Score: Worth reading – for completeness sake
deathmatch-1-killing-in-the-name deathmatch-2-a-thousand-cuts
Why I read it: I spotted these in the library and was intrigued enough to give them a go. Not being all that up to speed with superhero stories (any good entry-level stories you could recommend?) I hadn’t realised that all the heroes and villains in this story were created for just this story.
What is it about?: for some unknown reason, 32 of the word’s greatest heroes and villains find themselves in a facility where they are paired off to fight to the death. Friend kills friend, foe kills foe, lover kills lover. Much of the first story sees these 32 characters quickly whittled down. Between matches, the survivors are trying to work out just what is going on and why this is happening. In part 2, there’s not many competitors left, the dark past of one of them is revealed along with the mysterious 32nd competitor.
Thoughts: As I mentioned, I hadn’t realised these heroes are not already established characters from a wider universe, but created for the purposes of these books. The fact that the back of both books features profiles of all 32 contestants (developed further for the survivors in the 2nd book) including origin story, true name and comic issue they first featured in. Searching for these comics online proved them to be fictional.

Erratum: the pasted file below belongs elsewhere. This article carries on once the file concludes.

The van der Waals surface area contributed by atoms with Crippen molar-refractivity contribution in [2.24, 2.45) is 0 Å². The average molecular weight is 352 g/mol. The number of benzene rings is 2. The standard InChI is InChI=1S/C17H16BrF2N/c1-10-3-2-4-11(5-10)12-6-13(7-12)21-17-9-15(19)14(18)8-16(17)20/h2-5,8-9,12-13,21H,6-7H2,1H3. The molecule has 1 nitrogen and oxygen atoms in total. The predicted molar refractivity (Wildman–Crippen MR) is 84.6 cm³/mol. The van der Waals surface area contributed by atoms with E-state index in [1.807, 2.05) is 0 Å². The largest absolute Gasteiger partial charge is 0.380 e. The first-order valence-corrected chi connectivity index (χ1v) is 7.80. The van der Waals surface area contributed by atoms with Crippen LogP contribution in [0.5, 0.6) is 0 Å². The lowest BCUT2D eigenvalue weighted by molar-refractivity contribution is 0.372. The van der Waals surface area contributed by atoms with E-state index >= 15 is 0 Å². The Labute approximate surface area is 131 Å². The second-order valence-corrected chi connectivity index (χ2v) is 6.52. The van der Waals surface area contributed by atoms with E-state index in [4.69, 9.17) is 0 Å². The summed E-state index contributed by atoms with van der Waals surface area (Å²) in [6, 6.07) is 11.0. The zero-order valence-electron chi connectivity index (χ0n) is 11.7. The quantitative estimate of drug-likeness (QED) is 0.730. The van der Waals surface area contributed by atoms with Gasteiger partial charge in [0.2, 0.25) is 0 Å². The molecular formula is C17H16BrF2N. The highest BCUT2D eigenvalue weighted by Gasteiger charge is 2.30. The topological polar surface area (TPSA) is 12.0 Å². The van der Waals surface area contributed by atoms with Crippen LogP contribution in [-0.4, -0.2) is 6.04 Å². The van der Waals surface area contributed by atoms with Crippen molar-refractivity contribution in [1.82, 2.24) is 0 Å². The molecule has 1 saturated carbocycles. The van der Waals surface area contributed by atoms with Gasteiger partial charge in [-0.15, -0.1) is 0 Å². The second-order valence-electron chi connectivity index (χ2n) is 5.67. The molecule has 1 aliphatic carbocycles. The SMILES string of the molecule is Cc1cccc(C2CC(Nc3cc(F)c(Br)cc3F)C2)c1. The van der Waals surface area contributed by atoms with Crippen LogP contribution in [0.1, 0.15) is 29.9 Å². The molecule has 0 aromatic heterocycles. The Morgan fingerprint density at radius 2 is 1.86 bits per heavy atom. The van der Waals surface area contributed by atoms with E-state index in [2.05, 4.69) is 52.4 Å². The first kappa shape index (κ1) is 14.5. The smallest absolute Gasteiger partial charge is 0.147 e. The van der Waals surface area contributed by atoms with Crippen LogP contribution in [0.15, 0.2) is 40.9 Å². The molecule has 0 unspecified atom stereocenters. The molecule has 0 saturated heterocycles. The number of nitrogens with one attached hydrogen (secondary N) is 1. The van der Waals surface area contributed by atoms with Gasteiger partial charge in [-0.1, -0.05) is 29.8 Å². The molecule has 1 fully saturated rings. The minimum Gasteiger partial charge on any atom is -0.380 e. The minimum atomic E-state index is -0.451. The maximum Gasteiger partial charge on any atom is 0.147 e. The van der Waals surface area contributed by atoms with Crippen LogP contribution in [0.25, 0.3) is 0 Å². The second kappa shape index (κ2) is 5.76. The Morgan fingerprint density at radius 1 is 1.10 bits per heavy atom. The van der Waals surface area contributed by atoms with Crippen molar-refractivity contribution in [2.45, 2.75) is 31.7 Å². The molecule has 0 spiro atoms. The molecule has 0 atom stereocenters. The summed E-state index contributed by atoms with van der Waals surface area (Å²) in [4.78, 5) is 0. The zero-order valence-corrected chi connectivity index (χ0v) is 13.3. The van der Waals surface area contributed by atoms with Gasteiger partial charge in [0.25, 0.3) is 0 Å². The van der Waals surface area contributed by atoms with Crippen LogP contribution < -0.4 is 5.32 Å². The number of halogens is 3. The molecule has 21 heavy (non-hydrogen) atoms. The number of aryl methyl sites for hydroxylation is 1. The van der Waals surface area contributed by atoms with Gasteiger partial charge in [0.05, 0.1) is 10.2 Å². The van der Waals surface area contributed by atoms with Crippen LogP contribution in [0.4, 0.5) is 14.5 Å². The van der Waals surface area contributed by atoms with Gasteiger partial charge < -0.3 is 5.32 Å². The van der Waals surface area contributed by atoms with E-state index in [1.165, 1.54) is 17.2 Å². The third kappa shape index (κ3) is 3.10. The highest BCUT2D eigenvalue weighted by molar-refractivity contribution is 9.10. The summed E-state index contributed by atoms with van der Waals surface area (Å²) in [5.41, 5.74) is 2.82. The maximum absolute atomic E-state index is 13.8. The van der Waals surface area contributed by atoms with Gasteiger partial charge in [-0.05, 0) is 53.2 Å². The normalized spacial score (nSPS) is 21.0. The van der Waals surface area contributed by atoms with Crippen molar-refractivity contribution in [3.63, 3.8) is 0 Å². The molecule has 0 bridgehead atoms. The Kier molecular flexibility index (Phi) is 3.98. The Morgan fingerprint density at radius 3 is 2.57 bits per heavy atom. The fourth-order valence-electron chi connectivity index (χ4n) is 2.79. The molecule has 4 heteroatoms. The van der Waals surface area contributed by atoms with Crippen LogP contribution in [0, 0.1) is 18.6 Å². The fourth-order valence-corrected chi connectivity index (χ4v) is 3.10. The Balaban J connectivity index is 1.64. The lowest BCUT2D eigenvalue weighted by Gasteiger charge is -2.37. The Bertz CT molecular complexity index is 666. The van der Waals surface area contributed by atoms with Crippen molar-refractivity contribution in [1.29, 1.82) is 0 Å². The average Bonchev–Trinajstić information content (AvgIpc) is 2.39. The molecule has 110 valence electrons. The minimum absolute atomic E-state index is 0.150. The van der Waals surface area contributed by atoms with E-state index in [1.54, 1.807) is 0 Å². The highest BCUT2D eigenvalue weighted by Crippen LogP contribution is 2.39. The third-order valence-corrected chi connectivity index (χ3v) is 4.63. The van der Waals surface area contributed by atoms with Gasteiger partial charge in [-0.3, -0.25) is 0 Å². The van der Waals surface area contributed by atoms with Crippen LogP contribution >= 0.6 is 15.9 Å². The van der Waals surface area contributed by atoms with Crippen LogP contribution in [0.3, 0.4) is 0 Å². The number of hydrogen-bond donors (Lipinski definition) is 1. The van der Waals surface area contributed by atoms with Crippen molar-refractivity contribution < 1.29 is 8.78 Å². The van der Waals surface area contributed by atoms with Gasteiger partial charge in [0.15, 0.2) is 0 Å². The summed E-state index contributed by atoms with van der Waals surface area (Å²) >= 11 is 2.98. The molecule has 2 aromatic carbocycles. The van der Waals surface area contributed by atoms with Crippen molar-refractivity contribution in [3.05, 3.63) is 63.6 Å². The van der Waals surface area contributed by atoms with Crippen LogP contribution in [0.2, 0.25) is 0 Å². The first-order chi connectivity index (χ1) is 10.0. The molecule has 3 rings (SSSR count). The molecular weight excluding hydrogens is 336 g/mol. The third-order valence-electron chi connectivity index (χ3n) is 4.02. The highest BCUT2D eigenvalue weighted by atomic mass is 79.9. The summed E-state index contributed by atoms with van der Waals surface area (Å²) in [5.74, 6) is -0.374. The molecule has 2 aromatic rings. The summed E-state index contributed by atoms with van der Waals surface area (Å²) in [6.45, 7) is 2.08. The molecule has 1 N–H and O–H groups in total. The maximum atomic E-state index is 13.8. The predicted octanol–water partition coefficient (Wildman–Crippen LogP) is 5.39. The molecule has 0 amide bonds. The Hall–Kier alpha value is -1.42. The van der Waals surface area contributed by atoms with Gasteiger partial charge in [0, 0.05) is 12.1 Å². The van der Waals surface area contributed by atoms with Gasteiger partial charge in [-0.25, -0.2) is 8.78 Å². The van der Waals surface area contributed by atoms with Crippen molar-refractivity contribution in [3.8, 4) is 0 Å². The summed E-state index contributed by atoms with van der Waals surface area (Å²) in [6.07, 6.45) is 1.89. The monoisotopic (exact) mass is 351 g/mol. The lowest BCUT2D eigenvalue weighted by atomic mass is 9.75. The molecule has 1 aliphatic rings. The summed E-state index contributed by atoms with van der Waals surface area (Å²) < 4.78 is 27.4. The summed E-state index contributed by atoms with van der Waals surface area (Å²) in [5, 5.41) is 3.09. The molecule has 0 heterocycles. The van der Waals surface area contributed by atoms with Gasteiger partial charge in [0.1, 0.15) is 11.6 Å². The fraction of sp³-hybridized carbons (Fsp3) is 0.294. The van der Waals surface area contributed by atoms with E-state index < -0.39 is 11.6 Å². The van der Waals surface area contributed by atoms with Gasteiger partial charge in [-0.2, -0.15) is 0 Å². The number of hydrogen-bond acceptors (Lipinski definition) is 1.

Despite their fabricated nature, the profiles along with established relationships and flashback scenes featuring snapshots of panels of the fictional comics they supposedly featured in, these characters felt really fleshed out. This includes the character of Apex who’s the first to die, just before the first panel of the story.
The other aspect that helped relate to the characters is their similarity (yet legally distinctive) to their mainstream counterparts. There’s Dragonfly who shoots stunning barbs from his wrist and can fly as long as he ‘alights’ upon a grounded object once a minute (Spider-man); Sable, a shadowy, gadget-using fighter (Batman) and her nemesis Mr. Chuckles (Joker). The most obvious is perhaps the Meridian (Superman). Others are amalgams of a number of heroes and some are unique.
My biggest gripe is less to do with the story and more to do with my library. Despite all of the librarys in the library network miraculously not getting shut (yet), not one of them has the third and final book of the series. You know, the book with the conclusion to the story, the book that might have some answers in it. Why stock a 3-part series but not all three books?
I digress…regarding what I have read, I greatly enjoyed the story and found the artwork of good quality. The death counts at the end of each chapter are beautifully done, if unsettling to look at…
Score: Worth reading – a decent kick off with many, many character deaths Worth reading – The mystery deepens. I need book 3!